“Hey, Ryan! I have an awesome startup idea to disrupt LEGO’s! It’s called Mego.”
“Tell me about it, Steve.” I respond.
“Ok, say you want to build your house, dog, or anything really, out of LEGO’s. With Mego, you simply launch the mobile app, snap a few pics, upload them, and we mail you a custom blueprint and Mego pieces to assemble your creation!” Steve rattled in a single breath.
“Interesting. So what excites you about toys and Mego?” I questioned.
“Uh, well, I loved LEGO’s as a kid and think this would be really cool.”
I further prompted, “Do you have experience or connections in toy manufacturing? Any idea of the level of marketing required and the economic feasibility to make this a success?”
“No and no. I haven’t looked into that yet. I just put up a landing page to measure interest and started looking for a developer,” Steve responded with decreasing enthusiasm.
We’ve all fallen into this trap. We come up with a new startup idea, get excited, and immediately start running experiments to validate our hypotheses or even worse, begin writing code. Lean startup provides a useful framework for identifying needs and measuring market demand but there’s a step before all of this that some eager entrepreneurs (and wantrepreneurs) skip. I call them the pre-requisite P’s:
Before jumping into your next startup idea, ask yourself:
Is this a problem I’d be excited to pursue for 4+ years?
Despite the number of perceived overnight successes, reinforced by demo days and TechCrunch launches, startups are anything but. It takes several years of building and marketing to create a successful business. During this time, entrepreneurs face inevitable struggles that, without passion, are incredibly difficult to overcome.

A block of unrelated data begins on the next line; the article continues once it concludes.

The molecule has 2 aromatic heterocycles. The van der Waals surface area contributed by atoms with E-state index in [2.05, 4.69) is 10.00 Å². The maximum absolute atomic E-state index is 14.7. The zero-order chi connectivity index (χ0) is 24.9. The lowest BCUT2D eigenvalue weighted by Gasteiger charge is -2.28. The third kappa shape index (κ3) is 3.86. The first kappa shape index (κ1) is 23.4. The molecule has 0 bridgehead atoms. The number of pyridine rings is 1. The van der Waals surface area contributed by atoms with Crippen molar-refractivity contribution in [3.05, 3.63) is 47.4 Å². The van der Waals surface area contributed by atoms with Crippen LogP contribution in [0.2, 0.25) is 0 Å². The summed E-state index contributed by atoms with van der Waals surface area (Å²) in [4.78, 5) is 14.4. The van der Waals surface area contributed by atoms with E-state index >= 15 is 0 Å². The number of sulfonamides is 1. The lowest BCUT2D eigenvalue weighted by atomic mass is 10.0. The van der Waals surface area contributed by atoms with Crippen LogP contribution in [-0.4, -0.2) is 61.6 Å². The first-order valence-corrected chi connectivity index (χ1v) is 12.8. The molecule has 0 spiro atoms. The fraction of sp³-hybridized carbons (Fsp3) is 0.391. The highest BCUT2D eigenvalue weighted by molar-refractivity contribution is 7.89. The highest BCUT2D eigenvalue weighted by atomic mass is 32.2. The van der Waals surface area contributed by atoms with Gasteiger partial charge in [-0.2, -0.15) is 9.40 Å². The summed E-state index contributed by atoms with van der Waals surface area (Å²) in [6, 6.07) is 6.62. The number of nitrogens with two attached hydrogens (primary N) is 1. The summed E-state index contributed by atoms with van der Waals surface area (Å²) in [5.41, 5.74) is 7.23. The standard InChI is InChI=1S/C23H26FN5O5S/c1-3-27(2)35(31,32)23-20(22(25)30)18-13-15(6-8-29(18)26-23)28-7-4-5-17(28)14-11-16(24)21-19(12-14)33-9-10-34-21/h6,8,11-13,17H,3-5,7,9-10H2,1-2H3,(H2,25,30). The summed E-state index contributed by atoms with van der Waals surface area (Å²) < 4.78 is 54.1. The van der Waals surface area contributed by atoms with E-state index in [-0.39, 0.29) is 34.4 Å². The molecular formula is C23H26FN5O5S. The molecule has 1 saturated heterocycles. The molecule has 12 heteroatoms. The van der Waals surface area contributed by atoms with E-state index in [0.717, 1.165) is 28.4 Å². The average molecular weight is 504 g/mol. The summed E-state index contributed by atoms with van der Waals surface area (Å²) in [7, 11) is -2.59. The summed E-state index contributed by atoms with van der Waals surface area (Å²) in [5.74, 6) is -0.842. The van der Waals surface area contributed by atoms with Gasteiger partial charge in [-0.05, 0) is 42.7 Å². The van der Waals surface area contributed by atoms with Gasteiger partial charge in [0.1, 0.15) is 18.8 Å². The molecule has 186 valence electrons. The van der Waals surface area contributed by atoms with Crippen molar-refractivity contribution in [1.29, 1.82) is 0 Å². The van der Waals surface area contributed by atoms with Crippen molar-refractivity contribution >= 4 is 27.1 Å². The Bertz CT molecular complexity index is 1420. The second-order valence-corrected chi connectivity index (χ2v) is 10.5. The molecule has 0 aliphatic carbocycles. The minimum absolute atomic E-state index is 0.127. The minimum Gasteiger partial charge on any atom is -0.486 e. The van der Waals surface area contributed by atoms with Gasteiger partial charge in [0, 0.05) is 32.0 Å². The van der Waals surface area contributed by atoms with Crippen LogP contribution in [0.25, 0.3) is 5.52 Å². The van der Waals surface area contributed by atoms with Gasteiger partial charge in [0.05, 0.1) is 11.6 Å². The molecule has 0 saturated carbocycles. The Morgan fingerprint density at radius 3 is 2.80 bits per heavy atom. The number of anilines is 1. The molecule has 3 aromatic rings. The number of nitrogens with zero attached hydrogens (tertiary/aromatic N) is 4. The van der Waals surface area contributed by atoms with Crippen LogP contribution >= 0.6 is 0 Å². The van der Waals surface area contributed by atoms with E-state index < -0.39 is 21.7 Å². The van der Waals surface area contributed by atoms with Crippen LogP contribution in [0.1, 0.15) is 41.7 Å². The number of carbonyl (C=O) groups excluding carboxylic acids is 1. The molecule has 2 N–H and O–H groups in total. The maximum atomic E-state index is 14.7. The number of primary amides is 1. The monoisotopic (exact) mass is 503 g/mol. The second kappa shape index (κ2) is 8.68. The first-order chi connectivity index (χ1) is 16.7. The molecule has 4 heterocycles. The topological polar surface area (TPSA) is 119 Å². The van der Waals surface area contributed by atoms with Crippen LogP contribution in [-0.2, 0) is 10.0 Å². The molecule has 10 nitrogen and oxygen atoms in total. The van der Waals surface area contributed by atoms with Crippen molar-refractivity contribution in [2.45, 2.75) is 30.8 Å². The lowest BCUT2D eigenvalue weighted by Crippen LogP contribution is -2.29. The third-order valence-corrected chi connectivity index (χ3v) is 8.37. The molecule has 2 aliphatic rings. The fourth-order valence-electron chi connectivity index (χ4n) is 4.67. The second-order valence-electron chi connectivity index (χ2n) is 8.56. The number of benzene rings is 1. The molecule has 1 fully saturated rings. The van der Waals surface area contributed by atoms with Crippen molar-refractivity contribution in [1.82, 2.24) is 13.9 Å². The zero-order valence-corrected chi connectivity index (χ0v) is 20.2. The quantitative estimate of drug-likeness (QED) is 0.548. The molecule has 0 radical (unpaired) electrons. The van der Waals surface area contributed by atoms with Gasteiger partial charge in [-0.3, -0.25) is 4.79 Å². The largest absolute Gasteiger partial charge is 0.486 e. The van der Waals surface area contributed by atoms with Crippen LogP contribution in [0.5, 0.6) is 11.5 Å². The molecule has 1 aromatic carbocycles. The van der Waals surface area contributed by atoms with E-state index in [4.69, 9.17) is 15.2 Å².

I’ve made this mistake myself. Nearly a year ago, I had the idea to create “Uber for laundry”. In San Francisco, a washer and dryer is a luxury that most cannot afford. I named it Laundry Mate, a mobile app for on-demand laundry service. I built a landing page for my fake app to measure demand and collect email addresses. And then I took a step back and asked myself, “Do I really want to be in the laundry business?” The answer, if you couldn’t guess, was “no”.
Passion can come from many places. For some, it is a feverish desire to solve their own problem. Some get excited about a particular market. Others are simply passionate about building a business and making money. Whatever your passion, be prudent and introspect your true motivations.
I fully support ambitious entrepreneurs but sometimes ambition and excitement blinds them from reality. We’re not all Elon Musk and must honestly evaluate our ability to execute on the idea.
I’ve spoken to several people that underestimate the level of effort, capital, or marketing required to make their idea a success. “It’ll go viral!” is never the right assumption.
A friend of mine once pitched an idea for a social, restaurant discovery app. The concept was similar to Yelp but with more emphasis on recommendations from friends. Let’s assume people want a more social Yelp. Even if that were true, the product must achieve massive user growth to become a successful business. Not to mention, it would be in direct competition with Yelp, Foursquare, and other incumbents in this crowded space. Some entrepreneurs have the experience and capital to pull this off. Not my friend.
I’m not advocating entrepreneurs to never swing for the fences but sometimes a base hit is your best strategy to score. Before swinging the bat, be pragmatic, evaluate the field, and recognize your strengths and weaknesses.
Before jumping into your next startup idea, evaluate the pre-requisite P’s. Am I truly passionate about this? Is this pragmatically achievable considering my skill-set, capital, and market conditions?
If you answer “no” to either question, reconsider the idea. You have many ideas. Choose the right one.
Photo credit: Lars Plougmann